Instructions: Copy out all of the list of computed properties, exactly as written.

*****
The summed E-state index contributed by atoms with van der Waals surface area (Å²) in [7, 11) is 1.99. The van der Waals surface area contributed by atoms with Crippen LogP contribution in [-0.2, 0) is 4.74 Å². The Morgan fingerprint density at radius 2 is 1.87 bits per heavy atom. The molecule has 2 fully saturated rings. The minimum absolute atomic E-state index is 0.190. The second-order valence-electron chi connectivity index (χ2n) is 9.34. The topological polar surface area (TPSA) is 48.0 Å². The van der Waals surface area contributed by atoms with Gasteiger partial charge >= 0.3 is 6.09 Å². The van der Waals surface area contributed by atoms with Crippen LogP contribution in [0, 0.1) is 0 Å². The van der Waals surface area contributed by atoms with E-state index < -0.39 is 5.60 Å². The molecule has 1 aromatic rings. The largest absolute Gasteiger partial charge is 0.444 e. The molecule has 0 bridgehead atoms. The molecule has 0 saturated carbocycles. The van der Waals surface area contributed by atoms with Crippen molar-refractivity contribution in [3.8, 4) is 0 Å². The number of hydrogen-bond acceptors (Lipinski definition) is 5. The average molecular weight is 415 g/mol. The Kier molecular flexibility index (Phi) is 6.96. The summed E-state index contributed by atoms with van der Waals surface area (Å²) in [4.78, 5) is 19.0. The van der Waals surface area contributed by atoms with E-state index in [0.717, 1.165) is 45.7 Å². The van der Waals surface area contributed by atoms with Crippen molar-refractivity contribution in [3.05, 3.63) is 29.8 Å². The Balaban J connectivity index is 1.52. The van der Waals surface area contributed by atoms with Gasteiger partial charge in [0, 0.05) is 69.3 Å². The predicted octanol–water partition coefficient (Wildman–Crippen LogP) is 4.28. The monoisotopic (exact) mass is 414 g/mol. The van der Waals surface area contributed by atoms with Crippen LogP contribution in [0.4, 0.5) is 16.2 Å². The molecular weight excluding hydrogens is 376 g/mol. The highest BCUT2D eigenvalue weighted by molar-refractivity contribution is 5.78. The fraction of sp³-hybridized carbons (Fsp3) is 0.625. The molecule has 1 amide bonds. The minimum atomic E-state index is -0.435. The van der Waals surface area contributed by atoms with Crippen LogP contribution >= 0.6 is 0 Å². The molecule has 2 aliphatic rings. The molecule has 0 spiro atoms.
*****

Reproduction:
The summed E-state index contributed by atoms with van der Waals surface area (Å²) in [7, 11) is 1.99. The van der Waals surface area contributed by atoms with Crippen LogP contribution in [-0.2, 0) is 4.74 Å². The Morgan fingerprint density at radius 2 is 1.87 bits per heavy atom. The molecule has 2 fully saturated rings. The minimum absolute atomic E-state index is 0.190. The second-order valence-electron chi connectivity index (χ2n) is 9.34. The topological polar surface area (TPSA) is 48.0 Å². The van der Waals surface area contributed by atoms with Gasteiger partial charge >= 0.3 is 6.09 Å². The van der Waals surface area contributed by atoms with Crippen LogP contribution in [0, 0.1) is 0 Å². The van der Waals surface area contributed by atoms with E-state index < -0.39 is 5.60 Å². The molecule has 1 aromatic rings. The largest absolute Gasteiger partial charge is 0.444 e. The molecule has 0 bridgehead atoms. The molecule has 0 saturated carbocycles. The van der Waals surface area contributed by atoms with Crippen molar-refractivity contribution in [3.8, 4) is 0 Å². The number of hydrogen-bond acceptors (Lipinski definition) is 5. The average molecular weight is 415 g/mol. The Kier molecular flexibility index (Phi) is 6.96. The summed E-state index contributed by atoms with van der Waals surface area (Å²) in [4.78, 5) is 19.0. The van der Waals surface area contributed by atoms with E-state index in [0.717, 1.165) is 45.7 Å². The van der Waals surface area contributed by atoms with Crippen molar-refractivity contribution in [3.05, 3.63) is 29.8 Å². The Balaban J connectivity index is 1.52. The van der Waals surface area contributed by atoms with Gasteiger partial charge in [0, 0.05) is 69.3 Å². The predicted octanol–water partition coefficient (Wildman–Crippen LogP) is 4.28. The monoisotopic (exact) mass is 414 g/mol. The van der Waals surface area contributed by atoms with Crippen LogP contribution in [0.4, 0.5) is 16.2 Å². The molecular weight excluding hydrogens is 376 g/mol. The highest BCUT2D eigenvalue weighted by molar-refractivity contribution is 5.78. The fraction of sp³-hybridized carbons (Fsp3) is 0.625. The molecule has 1 amide bonds. The minimum atomic E-state index is -0.435. The van der Waals surface area contributed by atoms with Crippen LogP contribution >= 0.6 is 0 Å². The molecule has 2 aliphatic rings. The molecule has 0 spiro atoms.